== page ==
I just finished the client GUI and found the major Layout settings are difficult to settle components. For example, it is a painstaking to fix components in FlowLayout. GridLayout makes all its children components the same size, sometimes it looks strange since components� sizes should be different from each other. When you resize the window, sometimes components in GridBagLayout could shrink becoming a dot or disappear.
So I decided to use null Layout and setBounds method to do it.
The advantage is that it can fix all components� positions precisely and provide exact size of each component. It also has some weaknesses. Each component must use setBounds method. If you resize the window, all components� sizes don�t change accordingly so I use �setResizable(false)�.
But I heard using pixels to fix components would cause disorder when transplanting the program into another OS. My OS is Windows 2000, so I installed the Cygwin software to mimic Unix Box and test my client GUI on it. I found the program displays the same appearance as in Windows2000. Does it mean that I can safely use setBounds method, which uses pixels to fix all components, or it could be trouble when I run it in pure Unix Box?
Thanks in advance! Regards, Ailsa Cape [ August 23, 2005: Message edited by: Ailsa Cape ]
The Cygwin utilities do not mimic the low level Unix graphics drivers, so you cannot rely on them to give you a true Unix GUI.
This is dangerous as component sizes can differ on different platforms. Take a look at the following three screen dumps from the discussion of this topic in The Sun Certified Java Developer Exam with J2SE 5, Second Edition, all of which were generated by the same source code - only the look and feel was changed. In particular take a look at the button sizes.
what kind of Layout the three screen snapshots above uses.
They were created using the combination of multiple layouts. We used a FlowLayout with left alignment for the data entry field, and FlowLayout with right alignment for the three buttons. These were then combined in a BorderLayout.
Do you mean even if each component uses setBounds method, its size can also differ on different platforms?
Yes. Take a look at the physical button sizes in each of those three graphics - they are physically different sizes.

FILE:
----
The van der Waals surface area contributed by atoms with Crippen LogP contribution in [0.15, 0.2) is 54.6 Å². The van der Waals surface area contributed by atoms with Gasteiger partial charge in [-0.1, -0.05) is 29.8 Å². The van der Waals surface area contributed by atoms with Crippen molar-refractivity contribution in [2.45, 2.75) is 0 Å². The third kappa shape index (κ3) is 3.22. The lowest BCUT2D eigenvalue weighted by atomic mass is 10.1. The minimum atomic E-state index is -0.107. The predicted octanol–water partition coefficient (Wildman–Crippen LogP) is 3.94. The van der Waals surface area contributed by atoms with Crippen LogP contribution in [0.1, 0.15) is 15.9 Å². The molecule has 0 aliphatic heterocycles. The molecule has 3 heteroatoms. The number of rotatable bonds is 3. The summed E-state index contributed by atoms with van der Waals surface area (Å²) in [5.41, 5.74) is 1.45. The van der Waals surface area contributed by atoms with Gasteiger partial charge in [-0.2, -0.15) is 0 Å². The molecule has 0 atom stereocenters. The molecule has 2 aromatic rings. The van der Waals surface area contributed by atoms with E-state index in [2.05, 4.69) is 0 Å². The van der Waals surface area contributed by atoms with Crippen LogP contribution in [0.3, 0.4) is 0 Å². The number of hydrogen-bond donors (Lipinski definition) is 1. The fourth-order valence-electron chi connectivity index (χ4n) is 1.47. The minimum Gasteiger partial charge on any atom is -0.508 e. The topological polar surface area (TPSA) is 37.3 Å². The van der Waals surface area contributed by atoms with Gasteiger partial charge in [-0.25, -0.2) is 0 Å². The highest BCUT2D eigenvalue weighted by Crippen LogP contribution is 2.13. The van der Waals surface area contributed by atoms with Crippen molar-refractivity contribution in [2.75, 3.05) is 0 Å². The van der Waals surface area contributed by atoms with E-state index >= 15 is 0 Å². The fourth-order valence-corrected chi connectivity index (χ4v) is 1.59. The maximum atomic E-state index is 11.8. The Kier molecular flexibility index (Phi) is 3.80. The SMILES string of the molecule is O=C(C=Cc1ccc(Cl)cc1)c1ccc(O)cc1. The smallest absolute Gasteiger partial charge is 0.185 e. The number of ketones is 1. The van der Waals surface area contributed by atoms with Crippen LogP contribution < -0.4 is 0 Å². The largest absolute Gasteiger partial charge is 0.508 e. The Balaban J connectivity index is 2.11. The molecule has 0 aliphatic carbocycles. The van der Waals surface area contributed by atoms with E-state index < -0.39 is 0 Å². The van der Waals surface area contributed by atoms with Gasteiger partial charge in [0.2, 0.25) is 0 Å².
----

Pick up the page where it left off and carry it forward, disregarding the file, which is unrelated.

In this situation, all components will be disorder or simply change zoom scales?
In general the "zoom scale" as you put it will change. Worst case scenario - say you had used the look and feel that created the second diagram. The buttons are physically very small in that (32x20 pixels). If someone then used a different look and feel - say the third option where the buttons are nearly twice the size (61x28 pixels) - you might find that one button obscures another button, rendering your GUI useless.
Combining layouts is a very powerful method way of designing a GUI that can handle different platforms / look and feels / resizing correctly. Here is the code that created those samples:Regards, Andrew
Thanks a lot! I notice many methods in Swing package using pixels to fix size or location, such as JFrame's setSize/setLocation, JTable's setColumnsWidth/setRowHeight and many setBounds methods. Should we all avoid using these methods?
Thanks in advance! Regards, Ailsa Cape [ August 26, 2005: Message edited by: Ailsa Cape ]
There are many reasons why these methods exist, including that prior to having layout managers, graphical components needed to be set in explicit locations (the problems with doing this was one of the major reasons for the development of layout managers). So if you are working with any old code that uses explicit positioning then you will want to be able to explicitly position your new components. Also many programmers from other languages are used to explicitly setting positions. And if you know that your application is only going to be run on one particular platform and cannot have its look and feel changed then you might take this particular shortcut.
In general though, it is better to set minimum, maximum, and default sizes only where necessary, not set explicit bounds if you can avoid it, and let the layout manager do the work necessary to ensure a good GUI.
I have just recently started working on the UI elements, and I discovered that the GUI does not size down as well as it sizes up. For example, I found some of my elements disappearing when I grabbed the window frame and made it smaller than its starting size. This was only in the 1 window I have completed, the server window, so I don't know if this is a general problem with Swing components or not.
Anyway, if this is what you are running into, my solution was to create each element at its minimum permissable size, in terms of logical units (like number of characters for text edit fields), then create the window and make it visible, then set the size of the window to twice the minimum size (because the minimum size is kind of tiny). I also added code to prevent the window from getting any smaller than its initial size.
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